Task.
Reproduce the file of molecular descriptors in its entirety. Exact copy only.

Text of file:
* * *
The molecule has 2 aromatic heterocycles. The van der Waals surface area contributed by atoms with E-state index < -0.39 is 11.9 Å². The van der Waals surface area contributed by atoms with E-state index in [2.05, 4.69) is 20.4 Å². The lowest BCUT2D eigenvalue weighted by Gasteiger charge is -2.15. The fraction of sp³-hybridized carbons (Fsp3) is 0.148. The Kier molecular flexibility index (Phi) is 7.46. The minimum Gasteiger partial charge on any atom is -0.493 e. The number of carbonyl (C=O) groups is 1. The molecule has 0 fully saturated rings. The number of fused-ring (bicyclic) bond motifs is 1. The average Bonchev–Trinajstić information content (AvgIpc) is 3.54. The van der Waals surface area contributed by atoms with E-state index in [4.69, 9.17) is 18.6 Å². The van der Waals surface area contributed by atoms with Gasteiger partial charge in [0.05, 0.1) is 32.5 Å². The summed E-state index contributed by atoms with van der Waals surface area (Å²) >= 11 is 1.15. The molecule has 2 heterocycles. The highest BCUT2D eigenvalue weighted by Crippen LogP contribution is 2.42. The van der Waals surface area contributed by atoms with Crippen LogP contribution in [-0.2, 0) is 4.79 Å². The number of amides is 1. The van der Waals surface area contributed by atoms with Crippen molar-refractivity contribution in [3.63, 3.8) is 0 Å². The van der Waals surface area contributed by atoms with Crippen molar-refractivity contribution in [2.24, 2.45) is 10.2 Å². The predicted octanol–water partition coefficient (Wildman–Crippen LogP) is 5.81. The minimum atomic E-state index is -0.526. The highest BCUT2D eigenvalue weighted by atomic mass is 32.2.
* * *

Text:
The molecule has 2 aromatic heterocycles. The van der Waals surface area contributed by atoms with E-state index < -0.39 is 11.9 Å². The van der Waals surface area contributed by atoms with E-state index in [2.05, 4.69) is 20.4 Å². The lowest BCUT2D eigenvalue weighted by Gasteiger charge is -2.15. The fraction of sp³-hybridized carbons (Fsp3) is 0.148. The Kier molecular flexibility index (Phi) is 7.46. The minimum Gasteiger partial charge on any atom is -0.493 e. The number of carbonyl (C=O) groups is 1. The molecule has 0 fully saturated rings. The number of fused-ring (bicyclic) bond motifs is 1. The average Bonchev–Trinajstić information content (AvgIpc) is 3.54. The van der Waals surface area contributed by atoms with E-state index in [4.69, 9.17) is 18.6 Å². The van der Waals surface area contributed by atoms with Gasteiger partial charge in [0.05, 0.1) is 32.5 Å². The summed E-state index contributed by atoms with van der Waals surface area (Å²) >= 11 is 1.15. The molecule has 2 heterocycles. The highest BCUT2D eigenvalue weighted by Crippen LogP contribution is 2.42. The van der Waals surface area contributed by atoms with Crippen LogP contribution in [-0.2, 0) is 4.79 Å². The number of amides is 1. The van der Waals surface area contributed by atoms with Crippen molar-refractivity contribution in [3.63, 3.8) is 0 Å². The van der Waals surface area contributed by atoms with Crippen molar-refractivity contribution in [2.24, 2.45) is 10.2 Å². The predicted octanol–water partition coefficient (Wildman–Crippen LogP) is 5.81. The minimum atomic E-state index is -0.526. The highest BCUT2D eigenvalue weighted by atomic mass is 32.2.